These are the principal morphologic differences of the different families of helminths:
|Shape||segmented plane||plane no segmented||cylindrical|
|digestive tube||NOT||Ends in cecum||Ends in anus|
|Sex||Hermaphrodites||Hermaphrodites, except Schistosoma||Dioics|
|hook organ component||oral sucker, botridias and doble Rostellar hooks||Oral sucker||Lips, teeth, filariform extreme and dentary plates|
Parasitic worms are sequential hermaphrodites and reproduce depending on the species of worm, either with the presence of a male and female worm, joining sperm and eggs, producing fertile eggs, such as hookworms, or by breaking off segments that contain both male and female sex organs that are able to produce fertile eggs without the presence of a male or female. (e.g., tapeworms)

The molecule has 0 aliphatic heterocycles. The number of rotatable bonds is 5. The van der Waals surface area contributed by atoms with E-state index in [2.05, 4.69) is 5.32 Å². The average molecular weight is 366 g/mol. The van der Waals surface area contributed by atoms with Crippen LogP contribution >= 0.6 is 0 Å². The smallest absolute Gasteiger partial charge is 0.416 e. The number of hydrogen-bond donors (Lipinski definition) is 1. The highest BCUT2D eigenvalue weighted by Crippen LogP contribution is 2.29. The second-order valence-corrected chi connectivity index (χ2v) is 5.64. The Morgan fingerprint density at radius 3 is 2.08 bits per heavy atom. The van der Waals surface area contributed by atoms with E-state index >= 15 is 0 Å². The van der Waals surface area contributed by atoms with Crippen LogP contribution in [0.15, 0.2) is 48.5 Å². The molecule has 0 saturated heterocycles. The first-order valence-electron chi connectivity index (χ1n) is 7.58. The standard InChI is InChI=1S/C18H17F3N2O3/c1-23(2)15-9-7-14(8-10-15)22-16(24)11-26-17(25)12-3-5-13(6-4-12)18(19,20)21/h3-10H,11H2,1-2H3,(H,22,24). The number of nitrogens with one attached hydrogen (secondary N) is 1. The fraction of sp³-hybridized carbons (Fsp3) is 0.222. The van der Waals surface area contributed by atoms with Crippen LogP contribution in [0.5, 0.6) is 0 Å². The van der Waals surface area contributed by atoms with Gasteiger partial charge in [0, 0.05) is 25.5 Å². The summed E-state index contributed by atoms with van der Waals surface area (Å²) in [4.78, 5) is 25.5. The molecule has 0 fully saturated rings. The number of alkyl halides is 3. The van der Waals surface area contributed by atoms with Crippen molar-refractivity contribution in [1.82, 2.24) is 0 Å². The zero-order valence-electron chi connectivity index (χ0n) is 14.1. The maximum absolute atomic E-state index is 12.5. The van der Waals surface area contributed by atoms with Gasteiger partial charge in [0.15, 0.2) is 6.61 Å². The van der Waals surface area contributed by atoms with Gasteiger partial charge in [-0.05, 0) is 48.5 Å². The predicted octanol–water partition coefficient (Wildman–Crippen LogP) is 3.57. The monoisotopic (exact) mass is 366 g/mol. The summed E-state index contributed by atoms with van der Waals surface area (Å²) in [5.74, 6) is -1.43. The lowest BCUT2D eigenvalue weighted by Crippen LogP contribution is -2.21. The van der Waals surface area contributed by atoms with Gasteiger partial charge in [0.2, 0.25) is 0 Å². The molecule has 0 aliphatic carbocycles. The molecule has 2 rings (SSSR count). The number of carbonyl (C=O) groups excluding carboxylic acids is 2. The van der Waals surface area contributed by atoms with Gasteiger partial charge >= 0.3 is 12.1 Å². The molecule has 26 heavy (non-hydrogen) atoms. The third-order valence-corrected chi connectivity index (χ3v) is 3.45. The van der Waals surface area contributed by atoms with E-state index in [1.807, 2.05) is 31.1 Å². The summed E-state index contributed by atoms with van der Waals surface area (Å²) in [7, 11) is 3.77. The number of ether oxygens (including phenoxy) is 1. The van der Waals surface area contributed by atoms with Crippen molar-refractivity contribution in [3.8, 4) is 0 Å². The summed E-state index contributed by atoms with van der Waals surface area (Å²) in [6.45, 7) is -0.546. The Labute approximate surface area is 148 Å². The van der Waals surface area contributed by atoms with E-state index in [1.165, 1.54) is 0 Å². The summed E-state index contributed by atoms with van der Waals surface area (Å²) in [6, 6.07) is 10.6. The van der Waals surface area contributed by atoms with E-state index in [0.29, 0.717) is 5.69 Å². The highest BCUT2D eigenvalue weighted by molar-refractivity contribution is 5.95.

All worm offspring are passed on through poorly-cooked meat, especially pork, wild fish, and beef, contaminated water, feces and mosquitoes. However, it is estimated that 40 million Americans are infected with the most common roundworm, the pinworm. Medical experts theorize that widespread intestinal parasite infestation is leading to the rise of colon cancer in the United States.
Worm eggs or larvae or even adults enter the human body through the mouth, anus, nose, or skin, with most species attaching themselves to the intestinal tract. With the presence of digestive enzymes, worm egg shells are dissolved, releasing a brand-new worm; unlike its egg shell, the parasitic worm is protected from the body's powerful digestive enzymes by producing a protective keratin layer.